Traffic Ticket Advice

When it comes to the legal system, there are more than enough myths and misconceptions floating around, and the realm traffic violation tickets is no exception. In this post, we’ll be clearing up some of these common misconceptions, as well as offering advice on what to do when you’ve been issued a ticket.

Dispelling Some Myths

Myth 1: “I was just going with the flow of traffic” is a valid excuse.

When it comes right down to it, a police officer can issue you a ticket for virtually anything, and speeding, even if doing so among a group of other speeders, is certainly one of them.

Many people believe it is less dangerous to break the speed limit in order to keep up with the flow of traffic around them. However, there is no real evidence that this is the case. In almost all cases, increasing your speed is going to result in a more dangerous situation.

There are also no statewide laws that allow for people to speed just to keep up with the flow of traffic, and explaining this motive to a police officer is unlikely to get you off the hook. Sure, it might be unfair. After all, why were you the one singled out? Was it because you drive a bright car? Was it because the officer didn’t like your shirt? Whatever the case may be, you were still speeding, and the ticket is still legitimate.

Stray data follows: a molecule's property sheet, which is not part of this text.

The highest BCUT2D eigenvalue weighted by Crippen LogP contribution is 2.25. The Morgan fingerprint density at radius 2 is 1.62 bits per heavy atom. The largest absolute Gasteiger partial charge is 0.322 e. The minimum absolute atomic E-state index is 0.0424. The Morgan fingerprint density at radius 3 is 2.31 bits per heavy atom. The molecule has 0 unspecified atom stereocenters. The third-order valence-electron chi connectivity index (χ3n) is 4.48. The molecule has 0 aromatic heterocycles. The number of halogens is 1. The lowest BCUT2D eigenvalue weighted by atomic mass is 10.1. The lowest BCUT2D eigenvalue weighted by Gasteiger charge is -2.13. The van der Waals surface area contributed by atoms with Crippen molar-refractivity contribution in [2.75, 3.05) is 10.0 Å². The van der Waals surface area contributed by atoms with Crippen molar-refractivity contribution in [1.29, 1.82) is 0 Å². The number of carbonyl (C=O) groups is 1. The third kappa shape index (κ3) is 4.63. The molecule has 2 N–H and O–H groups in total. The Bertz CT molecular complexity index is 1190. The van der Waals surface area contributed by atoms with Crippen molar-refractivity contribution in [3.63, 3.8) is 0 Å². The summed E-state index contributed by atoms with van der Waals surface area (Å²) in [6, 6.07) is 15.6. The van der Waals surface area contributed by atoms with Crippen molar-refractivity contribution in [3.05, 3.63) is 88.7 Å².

Myth 2: Traffic tickets only apply to the state in which they were issued.

It’s almost impossible to run away from a traffic ticket. Let’s say you were issued a ticket on the day you were moving from one state to another. You might be thinking that ticket won’t be enforced once you set up residence in your new state. However, most states share traffic ticket information, and failure to pay your ticket in the next state over is going to result in all the same legal repercussions.

Myth 3: Paying extra on a ticket will keep it off your record.

Despite what you might be thinking, the reasoning for this isn’t about somehow “bribing” the court into letting you off the hook in terms of how your ticket will affect your record. Rather, it’s one of those all-too-common myths about the legal process itself. The claim goes like this:

You’re issued a ticket, and then pay the fine in the mail. However, you add some extra money (even just one cent extra), and then later receive a refund for the extra amount that was paid. The belief is that if you never cash your refund check, your ticket will never finish processing and thus stay off your record.

If this sounds too good to be true, that’s because it is. Traffic tickets usually show up on your record and thus affect your insurance rates the moment they enter the system. You’re also unlikely to receive a refund for any extra money you’ve paid.

What To Do When You Get Pulled Over

It’s easy to get complacent with your own driving. After all, most of us aren’t issued traffic tickets on a regular basis. Often people go long periods of time without any interaction with law enforcement and thus make careless decisions due to their own complacency. Then, those red and blue lights appear in the rear view mirror.

Here’s what you should do: